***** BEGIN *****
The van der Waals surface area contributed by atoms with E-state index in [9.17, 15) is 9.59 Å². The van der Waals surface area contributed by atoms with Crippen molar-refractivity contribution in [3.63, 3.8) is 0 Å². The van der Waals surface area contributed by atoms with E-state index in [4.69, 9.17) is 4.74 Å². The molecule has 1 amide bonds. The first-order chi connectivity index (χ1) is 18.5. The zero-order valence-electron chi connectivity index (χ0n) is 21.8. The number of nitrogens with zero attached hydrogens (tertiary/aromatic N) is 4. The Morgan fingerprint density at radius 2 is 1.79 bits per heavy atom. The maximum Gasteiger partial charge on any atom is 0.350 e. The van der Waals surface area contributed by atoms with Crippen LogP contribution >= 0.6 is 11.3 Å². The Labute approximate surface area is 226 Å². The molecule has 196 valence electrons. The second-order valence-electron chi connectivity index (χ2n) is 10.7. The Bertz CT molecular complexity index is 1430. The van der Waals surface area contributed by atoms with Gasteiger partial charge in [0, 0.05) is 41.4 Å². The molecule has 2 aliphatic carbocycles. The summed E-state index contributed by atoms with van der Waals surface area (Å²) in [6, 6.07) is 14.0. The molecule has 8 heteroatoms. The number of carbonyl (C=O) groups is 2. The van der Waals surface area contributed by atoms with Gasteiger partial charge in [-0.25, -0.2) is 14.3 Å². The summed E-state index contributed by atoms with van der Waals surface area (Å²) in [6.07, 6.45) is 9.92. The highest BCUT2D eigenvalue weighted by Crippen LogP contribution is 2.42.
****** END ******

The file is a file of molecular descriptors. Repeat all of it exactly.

The van der Waals surface area contributed by atoms with E-state index in [9.17, 15) is 9.59 Å². The van der Waals surface area contributed by atoms with Crippen molar-refractivity contribution in [3.63, 3.8) is 0 Å². The van der Waals surface area contributed by atoms with E-state index in [4.69, 9.17) is 4.74 Å². The molecule has 1 amide bonds. The first-order chi connectivity index (χ1) is 18.5. The zero-order valence-electron chi connectivity index (χ0n) is 21.8. The number of nitrogens with zero attached hydrogens (tertiary/aromatic N) is 4. The Morgan fingerprint density at radius 2 is 1.79 bits per heavy atom. The maximum Gasteiger partial charge on any atom is 0.350 e. The van der Waals surface area contributed by atoms with Crippen LogP contribution >= 0.6 is 11.3 Å². The Labute approximate surface area is 226 Å². The molecule has 196 valence electrons. The second-order valence-electron chi connectivity index (χ2n) is 10.7. The Bertz CT molecular complexity index is 1430. The van der Waals surface area contributed by atoms with Gasteiger partial charge in [0, 0.05) is 41.4 Å². The molecule has 2 aliphatic carbocycles. The summed E-state index contributed by atoms with van der Waals surface area (Å²) in [6, 6.07) is 14.0. The molecule has 8 heteroatoms. The number of carbonyl (C=O) groups is 2. The van der Waals surface area contributed by atoms with Gasteiger partial charge in [-0.25, -0.2) is 14.3 Å². The summed E-state index contributed by atoms with van der Waals surface area (Å²) in [6.07, 6.45) is 9.92. The highest BCUT2D eigenvalue weighted by Crippen LogP contribution is 2.42.